WASHINGTON — President-elect Donald Trump pushed Congress on Tuesday to act swiftly to repeal President Barack Obama’s health care law and follow up with a replacement. Speaker Paul Ryan, after talking with Trump, announced the House would aim to take both steps “concurrently.”
The push for speed and coordination came as growing numbers of Republicans expressed concerns about GOP leadership’s plans to repeal the Affordable Care Act without a replacement in hand, potentially leaving the 20 million people who gained coverage under the law in limbo.
“We have to get to business. Obamacare has been a catastrophic event,” Trump said in an interview with The New York Times.
“Long to me would be weeks,” he added of the gap between repealing and replacing the law. “It won’t be repeal and then two years later go in with another plan.”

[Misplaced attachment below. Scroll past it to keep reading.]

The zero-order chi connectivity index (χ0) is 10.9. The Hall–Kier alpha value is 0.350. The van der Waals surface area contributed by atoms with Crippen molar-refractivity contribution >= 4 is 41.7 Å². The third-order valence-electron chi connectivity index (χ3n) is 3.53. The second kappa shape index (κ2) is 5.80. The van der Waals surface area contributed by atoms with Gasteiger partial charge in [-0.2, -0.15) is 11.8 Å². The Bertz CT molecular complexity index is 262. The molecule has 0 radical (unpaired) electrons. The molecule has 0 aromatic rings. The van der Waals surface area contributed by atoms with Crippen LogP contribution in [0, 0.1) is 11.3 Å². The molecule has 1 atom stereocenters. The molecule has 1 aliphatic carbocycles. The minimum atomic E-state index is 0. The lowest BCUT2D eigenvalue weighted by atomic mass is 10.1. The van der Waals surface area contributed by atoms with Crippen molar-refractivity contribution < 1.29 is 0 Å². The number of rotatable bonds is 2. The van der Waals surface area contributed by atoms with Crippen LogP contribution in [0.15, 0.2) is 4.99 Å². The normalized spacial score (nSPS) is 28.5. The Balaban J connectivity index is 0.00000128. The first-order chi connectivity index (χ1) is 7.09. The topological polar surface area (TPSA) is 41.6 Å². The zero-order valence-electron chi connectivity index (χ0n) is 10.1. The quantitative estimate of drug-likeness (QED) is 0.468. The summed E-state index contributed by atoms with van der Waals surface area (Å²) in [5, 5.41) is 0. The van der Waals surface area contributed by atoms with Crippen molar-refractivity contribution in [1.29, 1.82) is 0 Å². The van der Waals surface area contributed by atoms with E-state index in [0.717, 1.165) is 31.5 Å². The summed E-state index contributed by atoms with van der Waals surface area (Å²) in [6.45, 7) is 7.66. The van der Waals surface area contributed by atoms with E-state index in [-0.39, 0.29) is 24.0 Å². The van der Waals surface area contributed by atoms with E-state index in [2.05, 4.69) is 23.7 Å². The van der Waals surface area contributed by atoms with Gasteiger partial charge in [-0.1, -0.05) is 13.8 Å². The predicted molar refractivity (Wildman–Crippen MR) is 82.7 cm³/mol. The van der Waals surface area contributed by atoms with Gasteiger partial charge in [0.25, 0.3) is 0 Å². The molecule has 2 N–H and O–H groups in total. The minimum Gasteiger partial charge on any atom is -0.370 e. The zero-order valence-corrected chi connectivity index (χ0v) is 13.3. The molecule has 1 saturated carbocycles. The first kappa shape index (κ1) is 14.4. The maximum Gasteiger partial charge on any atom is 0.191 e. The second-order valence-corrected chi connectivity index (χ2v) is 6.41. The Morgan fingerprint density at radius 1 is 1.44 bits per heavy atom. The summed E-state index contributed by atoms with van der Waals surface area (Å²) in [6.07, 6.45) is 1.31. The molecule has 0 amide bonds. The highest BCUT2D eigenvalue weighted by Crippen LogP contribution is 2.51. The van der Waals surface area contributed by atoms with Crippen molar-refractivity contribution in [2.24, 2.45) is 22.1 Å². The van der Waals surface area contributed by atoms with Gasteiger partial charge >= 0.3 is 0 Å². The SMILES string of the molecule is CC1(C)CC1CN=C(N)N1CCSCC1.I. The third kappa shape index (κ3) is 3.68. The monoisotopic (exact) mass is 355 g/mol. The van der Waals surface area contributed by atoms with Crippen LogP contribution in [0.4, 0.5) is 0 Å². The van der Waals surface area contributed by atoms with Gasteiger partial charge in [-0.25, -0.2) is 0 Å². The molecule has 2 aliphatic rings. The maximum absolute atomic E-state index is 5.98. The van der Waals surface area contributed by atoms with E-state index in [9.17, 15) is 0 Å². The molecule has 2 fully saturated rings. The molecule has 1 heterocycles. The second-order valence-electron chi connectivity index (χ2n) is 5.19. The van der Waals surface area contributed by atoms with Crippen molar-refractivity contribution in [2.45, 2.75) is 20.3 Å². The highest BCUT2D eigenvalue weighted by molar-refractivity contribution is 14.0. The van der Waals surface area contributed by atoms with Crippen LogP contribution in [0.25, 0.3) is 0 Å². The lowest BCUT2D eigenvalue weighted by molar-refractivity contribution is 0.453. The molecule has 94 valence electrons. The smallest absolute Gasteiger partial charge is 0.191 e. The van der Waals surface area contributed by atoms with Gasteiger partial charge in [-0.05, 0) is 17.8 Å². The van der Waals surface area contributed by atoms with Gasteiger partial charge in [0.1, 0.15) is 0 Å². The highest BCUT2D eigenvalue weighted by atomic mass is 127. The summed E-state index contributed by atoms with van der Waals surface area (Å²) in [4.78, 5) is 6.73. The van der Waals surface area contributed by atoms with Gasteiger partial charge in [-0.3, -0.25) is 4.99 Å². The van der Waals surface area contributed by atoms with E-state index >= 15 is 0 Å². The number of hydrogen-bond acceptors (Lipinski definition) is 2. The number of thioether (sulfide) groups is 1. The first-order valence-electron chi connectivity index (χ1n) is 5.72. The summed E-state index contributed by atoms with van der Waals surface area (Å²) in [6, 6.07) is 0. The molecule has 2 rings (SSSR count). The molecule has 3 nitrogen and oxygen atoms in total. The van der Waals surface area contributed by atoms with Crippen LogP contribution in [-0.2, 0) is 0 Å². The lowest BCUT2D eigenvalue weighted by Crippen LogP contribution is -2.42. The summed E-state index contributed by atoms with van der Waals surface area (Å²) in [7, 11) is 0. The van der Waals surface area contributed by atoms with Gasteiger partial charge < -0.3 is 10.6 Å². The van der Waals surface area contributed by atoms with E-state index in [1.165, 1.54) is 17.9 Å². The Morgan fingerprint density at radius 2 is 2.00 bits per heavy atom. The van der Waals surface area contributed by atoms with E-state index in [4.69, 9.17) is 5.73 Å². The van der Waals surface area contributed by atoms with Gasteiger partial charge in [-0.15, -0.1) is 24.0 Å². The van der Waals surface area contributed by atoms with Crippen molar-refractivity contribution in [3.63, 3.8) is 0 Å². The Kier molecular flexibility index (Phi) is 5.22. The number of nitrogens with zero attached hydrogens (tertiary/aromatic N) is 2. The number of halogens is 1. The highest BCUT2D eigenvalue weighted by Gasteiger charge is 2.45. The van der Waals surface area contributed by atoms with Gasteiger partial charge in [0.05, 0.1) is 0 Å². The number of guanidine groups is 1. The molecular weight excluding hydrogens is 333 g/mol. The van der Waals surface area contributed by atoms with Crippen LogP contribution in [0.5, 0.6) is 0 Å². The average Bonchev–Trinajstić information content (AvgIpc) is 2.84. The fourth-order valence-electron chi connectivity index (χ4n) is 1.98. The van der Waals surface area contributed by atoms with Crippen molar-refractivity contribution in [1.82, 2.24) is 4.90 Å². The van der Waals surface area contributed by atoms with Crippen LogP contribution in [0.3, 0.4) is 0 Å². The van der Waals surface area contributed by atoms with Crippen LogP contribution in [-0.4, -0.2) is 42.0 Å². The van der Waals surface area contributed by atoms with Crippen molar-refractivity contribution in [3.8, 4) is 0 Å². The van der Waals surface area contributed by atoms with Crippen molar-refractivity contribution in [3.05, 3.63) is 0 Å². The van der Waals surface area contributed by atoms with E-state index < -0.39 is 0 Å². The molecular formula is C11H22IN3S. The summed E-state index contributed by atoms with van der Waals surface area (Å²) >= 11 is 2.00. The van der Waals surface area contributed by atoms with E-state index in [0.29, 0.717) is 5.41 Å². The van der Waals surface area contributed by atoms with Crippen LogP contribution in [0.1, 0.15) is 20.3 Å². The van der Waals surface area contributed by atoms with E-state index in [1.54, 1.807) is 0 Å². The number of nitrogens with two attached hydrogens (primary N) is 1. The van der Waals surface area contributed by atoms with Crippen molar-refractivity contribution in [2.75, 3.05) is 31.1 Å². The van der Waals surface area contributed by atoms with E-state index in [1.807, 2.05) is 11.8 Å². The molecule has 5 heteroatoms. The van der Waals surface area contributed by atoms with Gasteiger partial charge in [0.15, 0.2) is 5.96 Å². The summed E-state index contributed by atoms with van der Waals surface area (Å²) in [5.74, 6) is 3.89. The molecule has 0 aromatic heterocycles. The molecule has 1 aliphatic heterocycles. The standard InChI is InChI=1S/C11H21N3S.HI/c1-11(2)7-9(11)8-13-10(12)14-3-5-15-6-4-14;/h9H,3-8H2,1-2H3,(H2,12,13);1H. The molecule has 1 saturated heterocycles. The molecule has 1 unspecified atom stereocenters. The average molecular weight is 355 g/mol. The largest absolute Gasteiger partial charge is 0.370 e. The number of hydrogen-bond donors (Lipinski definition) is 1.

Yet that’s exactly the scenario that had been envisioned by GOP leaders who’ve described a transition period of months or years between repealing the enormously complex law and replacing it with something else.
Under the congressional timetable, procedural budget votes set for later this week in the House and Senate would put the repeal process in motion. But the vote on repealing “Obamacare” wasn’t expected until mid-February at earliest; a full replacement hadn’t been expected until months or even years later.
Trump seemed confused about that schedule, telling The Times that the repeal should be “probably sometime next week,” and “the replace will be very quickly or simultaneously, very shortly thereafter.”
Facing growing demands for speed, Ryan addressed reporters Tuesday morning and described a new approach.
“It is our goal to bring it all together concurrently,” Ryan said. “We’re going to use every tool at our disposal, through legislation, through regulation, to bring replace concurrent along with repeal, so that we can save people from this mess.”